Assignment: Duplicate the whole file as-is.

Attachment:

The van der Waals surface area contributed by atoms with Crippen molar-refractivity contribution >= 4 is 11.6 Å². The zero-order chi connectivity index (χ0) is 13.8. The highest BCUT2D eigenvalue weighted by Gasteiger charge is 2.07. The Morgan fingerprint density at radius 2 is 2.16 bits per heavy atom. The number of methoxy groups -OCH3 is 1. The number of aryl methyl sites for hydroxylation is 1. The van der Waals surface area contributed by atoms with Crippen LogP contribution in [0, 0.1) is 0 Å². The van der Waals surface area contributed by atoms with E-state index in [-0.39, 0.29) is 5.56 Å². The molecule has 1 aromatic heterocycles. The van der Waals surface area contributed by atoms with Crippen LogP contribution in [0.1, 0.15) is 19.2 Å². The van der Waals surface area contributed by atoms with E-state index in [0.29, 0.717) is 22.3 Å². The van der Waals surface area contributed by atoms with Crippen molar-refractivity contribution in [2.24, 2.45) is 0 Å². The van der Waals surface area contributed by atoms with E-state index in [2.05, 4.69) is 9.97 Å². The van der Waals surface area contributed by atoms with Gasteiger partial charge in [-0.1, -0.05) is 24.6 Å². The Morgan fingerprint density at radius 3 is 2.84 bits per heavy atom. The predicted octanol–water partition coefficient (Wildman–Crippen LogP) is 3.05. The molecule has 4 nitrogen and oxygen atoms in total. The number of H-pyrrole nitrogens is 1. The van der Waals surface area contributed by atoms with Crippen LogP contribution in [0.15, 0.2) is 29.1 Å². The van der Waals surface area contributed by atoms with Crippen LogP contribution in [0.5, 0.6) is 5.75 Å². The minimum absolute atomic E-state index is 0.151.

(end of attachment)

The van der Waals surface area contributed by atoms with Crippen molar-refractivity contribution >= 4 is 11.6 Å². The zero-order chi connectivity index (χ0) is 13.8. The highest BCUT2D eigenvalue weighted by Gasteiger charge is 2.07. The Morgan fingerprint density at radius 2 is 2.16 bits per heavy atom. The number of methoxy groups -OCH3 is 1. The number of aryl methyl sites for hydroxylation is 1. The van der Waals surface area contributed by atoms with Crippen LogP contribution in [0, 0.1) is 0 Å². The van der Waals surface area contributed by atoms with E-state index in [-0.39, 0.29) is 5.56 Å². The molecule has 1 aromatic heterocycles. The van der Waals surface area contributed by atoms with Crippen LogP contribution in [0.1, 0.15) is 19.2 Å². The van der Waals surface area contributed by atoms with E-state index in [0.29, 0.717) is 22.3 Å². The van der Waals surface area contributed by atoms with Crippen molar-refractivity contribution in [2.24, 2.45) is 0 Å². The van der Waals surface area contributed by atoms with E-state index in [2.05, 4.69) is 9.97 Å². The van der Waals surface area contributed by atoms with Gasteiger partial charge in [-0.1, -0.05) is 24.6 Å². The Morgan fingerprint density at radius 3 is 2.84 bits per heavy atom. The predicted octanol–water partition coefficient (Wildman–Crippen LogP) is 3.05. The molecule has 4 nitrogen and oxygen atoms in total. The number of H-pyrrole nitrogens is 1. The van der Waals surface area contributed by atoms with Crippen LogP contribution in [0.15, 0.2) is 29.1 Å². The van der Waals surface area contributed by atoms with Crippen LogP contribution in [0.5, 0.6) is 5.75 Å². The minimum absolute atomic E-state index is 0.151.